• Dilute juice with water
  • Have a glass of  water after every caffeinated beverage
  • Try sparkling water
  • Use a water bottle or glass that you like
  • Always bring water in the car with you

 

Adolescent Symposium
February 2, 2017 
Presented by Mental Health America of Dallas


Designed for anyone who works with teenagers and adolescents, the Adolescent Symposium of Texas features a wealth of programming and learning opportunities specific to youth-related mental illness. Conference attendees can qualify for six CEU/contact hours, access the exhibit area and participate in a dedicated ethics session. This year, participants will choose from 31 workshops aimed at providing practical skills that can be implemented immediately. More than 600 people regularly attend the event from across the state.

 
Re
gister for the conference:  
EAT (It's Not About Food)
February 10 - 19, 2017  
Presented by 
Dallas 
Children's
Theater
EAT (It'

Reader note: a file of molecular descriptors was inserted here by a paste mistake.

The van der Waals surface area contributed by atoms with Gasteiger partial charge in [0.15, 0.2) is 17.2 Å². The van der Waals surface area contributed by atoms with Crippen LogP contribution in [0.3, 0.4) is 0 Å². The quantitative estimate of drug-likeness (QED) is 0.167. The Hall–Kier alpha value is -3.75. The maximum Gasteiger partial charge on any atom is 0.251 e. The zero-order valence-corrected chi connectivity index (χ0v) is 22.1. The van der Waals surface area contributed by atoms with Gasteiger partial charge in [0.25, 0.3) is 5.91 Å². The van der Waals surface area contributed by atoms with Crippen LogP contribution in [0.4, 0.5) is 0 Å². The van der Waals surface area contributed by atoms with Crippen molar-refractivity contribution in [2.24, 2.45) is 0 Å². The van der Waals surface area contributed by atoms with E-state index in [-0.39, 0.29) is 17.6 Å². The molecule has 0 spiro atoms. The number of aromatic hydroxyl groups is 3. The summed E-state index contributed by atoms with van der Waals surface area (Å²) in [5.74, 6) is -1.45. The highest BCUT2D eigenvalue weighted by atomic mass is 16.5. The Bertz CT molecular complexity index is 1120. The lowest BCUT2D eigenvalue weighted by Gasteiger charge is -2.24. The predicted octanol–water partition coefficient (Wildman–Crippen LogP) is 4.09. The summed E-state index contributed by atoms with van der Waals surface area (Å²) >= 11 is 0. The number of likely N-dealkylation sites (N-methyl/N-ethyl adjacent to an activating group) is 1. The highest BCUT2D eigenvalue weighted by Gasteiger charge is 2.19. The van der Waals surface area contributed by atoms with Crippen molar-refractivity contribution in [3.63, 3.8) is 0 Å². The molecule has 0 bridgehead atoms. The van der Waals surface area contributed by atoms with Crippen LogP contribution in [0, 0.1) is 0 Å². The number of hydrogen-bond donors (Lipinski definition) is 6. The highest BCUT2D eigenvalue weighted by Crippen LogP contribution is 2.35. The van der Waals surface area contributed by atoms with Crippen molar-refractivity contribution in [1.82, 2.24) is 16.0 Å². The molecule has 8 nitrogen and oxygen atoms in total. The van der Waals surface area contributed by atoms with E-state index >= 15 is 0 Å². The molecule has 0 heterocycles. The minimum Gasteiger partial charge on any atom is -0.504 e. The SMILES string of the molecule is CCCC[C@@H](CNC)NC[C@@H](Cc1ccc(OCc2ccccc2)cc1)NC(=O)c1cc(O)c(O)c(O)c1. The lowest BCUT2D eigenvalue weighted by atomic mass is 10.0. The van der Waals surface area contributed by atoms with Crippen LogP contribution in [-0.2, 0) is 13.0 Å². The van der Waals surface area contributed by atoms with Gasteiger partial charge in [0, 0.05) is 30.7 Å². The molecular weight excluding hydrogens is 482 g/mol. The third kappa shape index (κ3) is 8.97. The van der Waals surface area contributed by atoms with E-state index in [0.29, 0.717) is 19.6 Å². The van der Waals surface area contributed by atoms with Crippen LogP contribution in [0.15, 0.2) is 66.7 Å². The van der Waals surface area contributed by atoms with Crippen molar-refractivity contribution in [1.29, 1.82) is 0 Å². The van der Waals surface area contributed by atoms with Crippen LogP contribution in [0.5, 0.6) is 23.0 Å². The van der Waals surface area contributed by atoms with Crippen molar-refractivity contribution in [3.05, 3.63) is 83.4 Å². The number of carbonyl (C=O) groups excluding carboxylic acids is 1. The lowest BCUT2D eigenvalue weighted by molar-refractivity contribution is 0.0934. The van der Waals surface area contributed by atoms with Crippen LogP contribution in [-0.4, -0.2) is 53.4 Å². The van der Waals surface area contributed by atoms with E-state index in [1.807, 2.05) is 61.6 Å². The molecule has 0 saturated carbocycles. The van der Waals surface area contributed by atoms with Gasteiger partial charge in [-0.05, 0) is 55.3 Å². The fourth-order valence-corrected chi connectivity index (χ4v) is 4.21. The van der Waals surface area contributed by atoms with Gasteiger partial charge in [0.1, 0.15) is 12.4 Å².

s Not About Food) dramatizes and decodes the baffling world of eating disorder s in boys and girls through a series of scenes ranging from realistic to satirical to humorous. Candidly exploring causes and warning signs, playwright Linda Daugherty takes a hard look at how society and the media influence self-identity. In EAT (It's Not About Food), we see individual stories of young people struggling with this epidemic, and all too often tragic problem. Follow the difficult journey of 14-year-old Amy, whose struggle to recover from an eating disorder leads to hospitalization, affecting her family and friends. Join us and experts from the Dallas community in a post-show discussion about ways to help our young people deal with these very real challenges.